David Gladish: Why you should swim in Puget Sound

Tuesday, August 20, 2019

David Gladish and Kristine Kleedehn swimming in Puget SoundPhoto by Sarah Kleedehn

By David Gladish

It’s so cold! I can’t do it! No more!

Those were the words out of my mouth the first time I went swimming in the Puget Sound. Now, at least once every month of the year, my wife and I can’t wait to swim in the Puget Sound. So, what changed?

When I jumped into the often-frigid waters of the salty Salish Sea for the first time, I was completely underprepared. I had on a pair of swim trunks and that was it. My polar plunge lasted about five seconds before I raced back to the comforts of a heated truck and a steaming mug of coffee.

Wet suit, goggles, swim buoy
Kristine Kleedehn is ready for a cold water swim
Photo by Sarah Kleedehn
Swimming in cold water year-round takes preparation and the right gear. For starters you need a thick wetsuit. A wetsuit’s warmth is measured in how many millimeters thick it is throughout different areas of the body. 

My wife and I wear 5/4 mm thick wetsuits, meaning it is 5 mm thick in the torso where you need extra warmth and 4 mm thick in the extremities, for more range of motion. Our wetsuits have built in hoods and we wear foot booties and gloves on top of that. 

Despite the cumbersome wetsuits causing us to feel like the Michelin Man, in the dead of winter our uncovered faces still manage to feel cold!

In addition to staying properly warm, having a good pair of swimming goggles is essential. We also have a swim buoy as an emergency floatie and to make ourselves visible for kayakers, stand up paddleboarders and the occasional boater that ventures close to shore.

Our favorite place to swim is the Richmond Beach Saltwater Park. We start out from a rocky point that juts out from the picnic shelter near the beach and swim thirty minutes north to a seawall, then retrace our strokes back to where we’ve left our towels and sandals. 

Sunset at RB Saltwater Park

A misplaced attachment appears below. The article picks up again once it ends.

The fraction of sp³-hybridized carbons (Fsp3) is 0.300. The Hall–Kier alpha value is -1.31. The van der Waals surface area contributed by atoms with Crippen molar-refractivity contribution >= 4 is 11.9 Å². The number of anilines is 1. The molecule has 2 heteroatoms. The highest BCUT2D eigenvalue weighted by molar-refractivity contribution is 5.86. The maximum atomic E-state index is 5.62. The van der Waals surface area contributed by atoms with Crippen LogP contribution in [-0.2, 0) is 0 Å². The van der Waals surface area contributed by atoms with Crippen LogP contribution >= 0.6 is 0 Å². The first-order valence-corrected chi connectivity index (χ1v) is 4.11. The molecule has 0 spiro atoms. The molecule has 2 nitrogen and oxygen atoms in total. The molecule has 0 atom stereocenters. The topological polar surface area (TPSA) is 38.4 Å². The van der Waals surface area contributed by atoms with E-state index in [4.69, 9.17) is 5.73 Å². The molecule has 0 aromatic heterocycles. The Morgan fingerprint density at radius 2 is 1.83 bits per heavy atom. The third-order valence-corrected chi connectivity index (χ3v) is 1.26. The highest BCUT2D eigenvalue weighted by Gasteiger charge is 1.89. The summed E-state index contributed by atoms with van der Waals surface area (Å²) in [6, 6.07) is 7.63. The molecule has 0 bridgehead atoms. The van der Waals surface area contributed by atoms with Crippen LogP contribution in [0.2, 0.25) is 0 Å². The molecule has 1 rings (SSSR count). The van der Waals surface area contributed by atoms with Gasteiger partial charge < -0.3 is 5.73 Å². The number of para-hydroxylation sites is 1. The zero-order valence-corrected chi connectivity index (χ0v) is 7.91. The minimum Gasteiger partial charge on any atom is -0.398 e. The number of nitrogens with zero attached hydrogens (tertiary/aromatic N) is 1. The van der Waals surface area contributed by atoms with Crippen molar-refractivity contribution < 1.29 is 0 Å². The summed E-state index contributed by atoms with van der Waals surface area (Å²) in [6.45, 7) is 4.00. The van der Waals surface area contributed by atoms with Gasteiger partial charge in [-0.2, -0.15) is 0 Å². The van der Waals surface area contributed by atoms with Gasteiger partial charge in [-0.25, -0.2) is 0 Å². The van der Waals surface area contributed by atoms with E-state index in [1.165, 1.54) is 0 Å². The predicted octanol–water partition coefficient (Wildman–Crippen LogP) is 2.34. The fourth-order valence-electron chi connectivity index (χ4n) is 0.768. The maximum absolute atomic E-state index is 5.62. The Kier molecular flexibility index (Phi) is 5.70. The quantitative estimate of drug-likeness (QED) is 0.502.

Photo by Sarah Kleedehn
Every time we venture out, we find it hard to believe how lucky we are to have such a spectacular setting so close to home. It’s hard to find a more beautiful setting than this, with views of the Olympic Mountains and the surrounding rugged coastline.

Sometimes after a long day of work, often battling traffic and feeling exhausted, the last thing we want to do is go to the effort of pealing a thick wetsuit on, drive ten minutes from our house to the beach and jump into the cold water. 

However, post swim, the changes in our demeanor and the cleansing feeling of saltwater and fresh air are entirely worth the effort. We are immediately relaxed, rejuvenated, revived. 

It feels like we have found a hidden gem, so close to the hustle and bustle of busy city life. 

We can’t believe there are not more people swimming out there. Come join us!


3 comments:

victor,  August 20, 2019 at 1:07 PM  

with proper preparation, wetsuits may not be necessary

i've also read an interview with a native indian - according to her, before the white man came to these shores, they regularly swam in the sound - as part of her coming of age, the whole village would paddle her out into the sound to the singing of songs. at a certain point, she would drop her clothes and swim back to shore - alone. the tribe would light a fire to help her find her way back...

i've also read a book about the famous indian - Geronomo. in it, it was pointed out that he had the young men acclimate to weather - even in the coldest winters, they'd get in the rivers until turning blue, then come out to warm up, then back in the river...

i've often wondered what our bodies could actually accomplish if we weren't brought up to be dependent on the latest inventions...

Unknown August 22, 2019 at 9:06 AM  


well written and intriguing! If I were younger, there would be a real temptation to take an icy plunge somewhere.

Unknown August 22, 2019 at 11:29 AM  

Thanks for the great information. I couldn’t imagine how someone could swim in such cold water.

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